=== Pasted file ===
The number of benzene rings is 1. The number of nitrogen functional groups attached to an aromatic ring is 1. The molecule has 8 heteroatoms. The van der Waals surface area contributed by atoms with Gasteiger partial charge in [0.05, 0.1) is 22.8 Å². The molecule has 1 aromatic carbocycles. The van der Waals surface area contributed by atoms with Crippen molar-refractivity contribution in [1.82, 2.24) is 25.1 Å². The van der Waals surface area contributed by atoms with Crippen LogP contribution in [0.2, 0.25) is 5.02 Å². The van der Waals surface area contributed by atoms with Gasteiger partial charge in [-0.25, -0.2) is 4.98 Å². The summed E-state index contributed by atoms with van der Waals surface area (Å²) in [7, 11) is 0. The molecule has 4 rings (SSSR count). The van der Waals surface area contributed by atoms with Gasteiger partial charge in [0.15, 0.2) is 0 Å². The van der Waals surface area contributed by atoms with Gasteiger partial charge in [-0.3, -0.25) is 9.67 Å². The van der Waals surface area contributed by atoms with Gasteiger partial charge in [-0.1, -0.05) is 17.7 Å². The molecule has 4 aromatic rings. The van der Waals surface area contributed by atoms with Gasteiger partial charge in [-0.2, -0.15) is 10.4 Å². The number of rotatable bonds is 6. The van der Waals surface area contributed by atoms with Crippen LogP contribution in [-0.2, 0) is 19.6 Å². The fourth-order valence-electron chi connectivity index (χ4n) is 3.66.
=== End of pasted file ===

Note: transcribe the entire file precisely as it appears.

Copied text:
The number of benzene rings is 1. The number of nitrogen functional groups attached to an aromatic ring is 1. The molecule has 8 heteroatoms. The van der Waals surface area contributed by atoms with Gasteiger partial charge in [0.05, 0.1) is 22.8 Å². The molecule has 1 aromatic carbocycles. The van der Waals surface area contributed by atoms with Crippen molar-refractivity contribution in [1.82, 2.24) is 25.1 Å². The van der Waals surface area contributed by atoms with Crippen LogP contribution in [0.2, 0.25) is 5.02 Å². The van der Waals surface area contributed by atoms with Gasteiger partial charge in [-0.25, -0.2) is 4.98 Å². The summed E-state index contributed by atoms with van der Waals surface area (Å²) in [7, 11) is 0. The molecule has 4 rings (SSSR count). The van der Waals surface area contributed by atoms with Gasteiger partial charge in [0.15, 0.2) is 0 Å². The van der Waals surface area contributed by atoms with Gasteiger partial charge in [-0.3, -0.25) is 9.67 Å². The van der Waals surface area contributed by atoms with Gasteiger partial charge in [-0.1, -0.05) is 17.7 Å². The molecule has 4 aromatic rings. The van der Waals surface area contributed by atoms with Gasteiger partial charge in [-0.2, -0.15) is 10.4 Å². The number of rotatable bonds is 6. The van der Waals surface area contributed by atoms with Crippen LogP contribution in [-0.2, 0) is 19.6 Å². The fourth-order valence-electron chi connectivity index (χ4n) is 3.66.